Haven Review

Published: December 21, 2020 12:00 PM /

Reviewed By:

Haven Review - Yu and Kay flying cover

Haven is the newest release from The Game Bakers about a pair of lovers who have escaped to an isolated planet. The visual style and setting immediately enraptured me and I was keen to explore this game in detail.

Nearly two years ago, I first saw a teaser trailer for Haven. This wordless vignette introduced myself and others to the game's main characters Yu and Kay, established the setting, and introduced many to the fantastic music of Danger — all in under one minute. I recall being absolutely enraptured when I first saw it and was quite excited to play this game when it finally released, especially after trying out last year's demo from The Game Festival.

Haven For Us

Haven is the tale of Yu (girl) and Kay (boy), two lovers who have taken their tiny ship "Nest" to the uninhabited planet of Source. The opening moments have a definite slice-of-life vibe — a wonderful theme that carries on throughout the entire game.

This idyllic setting quickly goes awry as the floating island they've landed on shatters into many small pieces. That alone would be a challenge, but the real downer is that the Nest has been horribly broken by the disaster. Our duo must head out into the world to find a way to repair their ship.

Yu and Kay quickly discover that their peaceful little getaway is being rapidly taken over by Rust. This red substance is covering the land and driving the local wildlife mad, forcing them to serve as wildlife rangers of sorts and heal the animals corrupted by it. It is here where the game truly begins.

Haven Review - Getting Rust
You can collect Rust by flying over it while charged up with Flow. The big deposits give you usable items, and clearing all of the deposits and rescuing all of the wildlife will permanently clear an Islet of corruption.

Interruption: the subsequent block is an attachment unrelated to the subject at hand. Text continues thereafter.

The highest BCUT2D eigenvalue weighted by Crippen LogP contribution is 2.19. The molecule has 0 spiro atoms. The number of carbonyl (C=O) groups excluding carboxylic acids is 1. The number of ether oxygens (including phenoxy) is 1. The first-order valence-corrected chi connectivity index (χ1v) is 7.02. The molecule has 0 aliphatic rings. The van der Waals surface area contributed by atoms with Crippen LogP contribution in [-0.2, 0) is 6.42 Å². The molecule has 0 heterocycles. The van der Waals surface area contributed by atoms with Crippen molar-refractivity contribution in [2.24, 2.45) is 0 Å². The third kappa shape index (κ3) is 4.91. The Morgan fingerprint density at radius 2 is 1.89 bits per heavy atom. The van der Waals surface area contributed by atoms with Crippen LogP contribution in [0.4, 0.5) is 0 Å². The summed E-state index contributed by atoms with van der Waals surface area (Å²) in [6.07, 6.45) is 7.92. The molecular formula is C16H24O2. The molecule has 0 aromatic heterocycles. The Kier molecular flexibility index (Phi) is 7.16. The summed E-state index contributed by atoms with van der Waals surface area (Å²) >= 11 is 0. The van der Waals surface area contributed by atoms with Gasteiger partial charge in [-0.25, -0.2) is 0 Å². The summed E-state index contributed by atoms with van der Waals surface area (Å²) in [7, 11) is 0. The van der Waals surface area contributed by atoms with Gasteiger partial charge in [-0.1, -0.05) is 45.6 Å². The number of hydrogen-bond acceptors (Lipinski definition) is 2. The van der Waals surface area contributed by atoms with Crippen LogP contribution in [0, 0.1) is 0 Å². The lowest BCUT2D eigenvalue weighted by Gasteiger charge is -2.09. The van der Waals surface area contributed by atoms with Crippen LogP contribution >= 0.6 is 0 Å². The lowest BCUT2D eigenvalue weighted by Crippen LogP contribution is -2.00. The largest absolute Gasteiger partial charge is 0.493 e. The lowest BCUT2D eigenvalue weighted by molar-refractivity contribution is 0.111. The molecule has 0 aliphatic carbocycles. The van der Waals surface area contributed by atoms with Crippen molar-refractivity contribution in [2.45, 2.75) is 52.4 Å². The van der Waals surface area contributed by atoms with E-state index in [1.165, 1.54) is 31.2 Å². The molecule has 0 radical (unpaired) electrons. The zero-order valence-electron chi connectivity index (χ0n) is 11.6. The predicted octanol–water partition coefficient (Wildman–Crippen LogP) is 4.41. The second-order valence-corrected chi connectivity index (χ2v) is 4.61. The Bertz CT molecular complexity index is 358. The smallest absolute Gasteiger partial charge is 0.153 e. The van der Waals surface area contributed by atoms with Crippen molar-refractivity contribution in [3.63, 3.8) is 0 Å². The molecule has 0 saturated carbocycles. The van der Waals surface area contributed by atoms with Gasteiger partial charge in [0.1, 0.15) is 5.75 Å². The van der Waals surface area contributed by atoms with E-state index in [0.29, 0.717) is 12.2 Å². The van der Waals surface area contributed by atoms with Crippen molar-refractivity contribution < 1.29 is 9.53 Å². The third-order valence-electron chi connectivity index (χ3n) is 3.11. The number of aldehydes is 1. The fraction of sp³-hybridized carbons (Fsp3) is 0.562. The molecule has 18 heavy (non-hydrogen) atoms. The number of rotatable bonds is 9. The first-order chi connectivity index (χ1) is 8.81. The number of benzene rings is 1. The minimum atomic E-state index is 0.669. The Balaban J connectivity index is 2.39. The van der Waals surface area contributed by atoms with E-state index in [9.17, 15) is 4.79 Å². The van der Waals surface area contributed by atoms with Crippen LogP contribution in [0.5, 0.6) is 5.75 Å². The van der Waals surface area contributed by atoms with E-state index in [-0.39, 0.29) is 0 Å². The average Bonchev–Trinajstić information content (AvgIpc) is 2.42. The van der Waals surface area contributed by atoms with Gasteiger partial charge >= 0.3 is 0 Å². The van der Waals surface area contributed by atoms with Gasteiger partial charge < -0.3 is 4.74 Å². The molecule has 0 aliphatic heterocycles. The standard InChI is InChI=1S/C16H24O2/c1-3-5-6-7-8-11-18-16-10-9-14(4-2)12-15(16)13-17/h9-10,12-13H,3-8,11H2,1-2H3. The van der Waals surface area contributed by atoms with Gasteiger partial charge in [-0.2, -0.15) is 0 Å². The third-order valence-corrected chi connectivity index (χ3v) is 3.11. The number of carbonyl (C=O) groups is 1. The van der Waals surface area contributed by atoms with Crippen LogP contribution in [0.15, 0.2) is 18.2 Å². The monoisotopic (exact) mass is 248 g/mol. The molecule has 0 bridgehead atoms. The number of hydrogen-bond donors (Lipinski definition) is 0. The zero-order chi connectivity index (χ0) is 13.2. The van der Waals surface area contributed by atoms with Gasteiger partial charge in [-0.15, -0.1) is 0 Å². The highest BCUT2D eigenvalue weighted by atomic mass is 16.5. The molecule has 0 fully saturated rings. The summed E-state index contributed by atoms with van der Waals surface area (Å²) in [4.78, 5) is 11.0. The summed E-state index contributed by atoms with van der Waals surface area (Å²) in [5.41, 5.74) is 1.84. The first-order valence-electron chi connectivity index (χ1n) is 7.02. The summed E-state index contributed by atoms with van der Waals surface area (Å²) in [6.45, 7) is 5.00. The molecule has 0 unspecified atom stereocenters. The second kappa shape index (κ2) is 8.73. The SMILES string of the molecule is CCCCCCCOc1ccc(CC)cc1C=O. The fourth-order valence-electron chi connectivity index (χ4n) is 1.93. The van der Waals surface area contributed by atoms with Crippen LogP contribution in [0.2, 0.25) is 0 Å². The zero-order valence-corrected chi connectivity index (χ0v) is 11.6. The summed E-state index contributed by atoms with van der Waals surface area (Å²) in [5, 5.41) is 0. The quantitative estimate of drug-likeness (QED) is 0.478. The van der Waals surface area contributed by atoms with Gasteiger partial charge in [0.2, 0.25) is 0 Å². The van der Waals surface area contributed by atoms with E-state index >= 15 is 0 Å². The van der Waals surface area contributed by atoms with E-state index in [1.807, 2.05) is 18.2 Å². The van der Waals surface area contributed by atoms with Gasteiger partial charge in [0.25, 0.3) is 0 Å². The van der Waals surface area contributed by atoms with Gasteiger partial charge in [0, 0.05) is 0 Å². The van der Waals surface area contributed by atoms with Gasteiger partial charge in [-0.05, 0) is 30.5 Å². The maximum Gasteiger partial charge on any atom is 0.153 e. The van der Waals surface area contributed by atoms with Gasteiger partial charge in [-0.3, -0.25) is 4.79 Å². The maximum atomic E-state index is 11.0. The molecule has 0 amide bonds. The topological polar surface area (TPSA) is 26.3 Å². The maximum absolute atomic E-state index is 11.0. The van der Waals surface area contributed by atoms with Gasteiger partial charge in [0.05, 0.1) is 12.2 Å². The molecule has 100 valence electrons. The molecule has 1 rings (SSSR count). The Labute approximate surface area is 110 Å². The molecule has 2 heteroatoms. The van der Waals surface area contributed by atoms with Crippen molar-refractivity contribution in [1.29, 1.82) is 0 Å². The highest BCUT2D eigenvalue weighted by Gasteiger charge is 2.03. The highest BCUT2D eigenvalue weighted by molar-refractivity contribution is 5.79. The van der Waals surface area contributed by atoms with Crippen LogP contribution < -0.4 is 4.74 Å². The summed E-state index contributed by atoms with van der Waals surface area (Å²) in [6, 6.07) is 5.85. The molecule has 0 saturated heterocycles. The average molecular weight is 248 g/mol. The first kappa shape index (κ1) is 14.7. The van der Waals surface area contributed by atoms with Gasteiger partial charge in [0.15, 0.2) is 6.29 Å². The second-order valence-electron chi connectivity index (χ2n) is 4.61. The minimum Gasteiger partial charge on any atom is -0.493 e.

Going With the Flow

Moving around the world in Haven is typically done by gliding along "Flow threads." Flow in the Haven universe is a fictional substance that has a variety of uses, allowing easy interstellar travel through interplanetary connections and as a power source. In the context of actual gameplay, however, it mainly serves two purposes.

Primarily, you'll be using Flow threads to get from A to B. Most of the Flow threads in the game just guide you along the ground, but a small portion of these threads — perhaps 10–20% — are the only way to reach certain areas. The second purpose is to clear the Rust on the map. Your main mission will be to remove deposits by flying over them (and by rescuing corrupted wildlife). However, your equipment is Flow-powered and you lose the ability to remove Rust by flying over it when the Flow runs out. (Thankfully, this has no effect on combat.)

The Flow threads in the game represented one of the earliest problems I encountered and one of my most frequent frustrations. Some of the areas I couldn't reach required riding a Flow thread, but I could not find them for the life of me. The thread only reveals its path as you ride it, so you might end up flying in a direction you want to go, only to end up in a completely different place. It would have been much better if you could see where a Flow thread took you before you were actually riding it.

Haven Review - Yu and Kay in the shower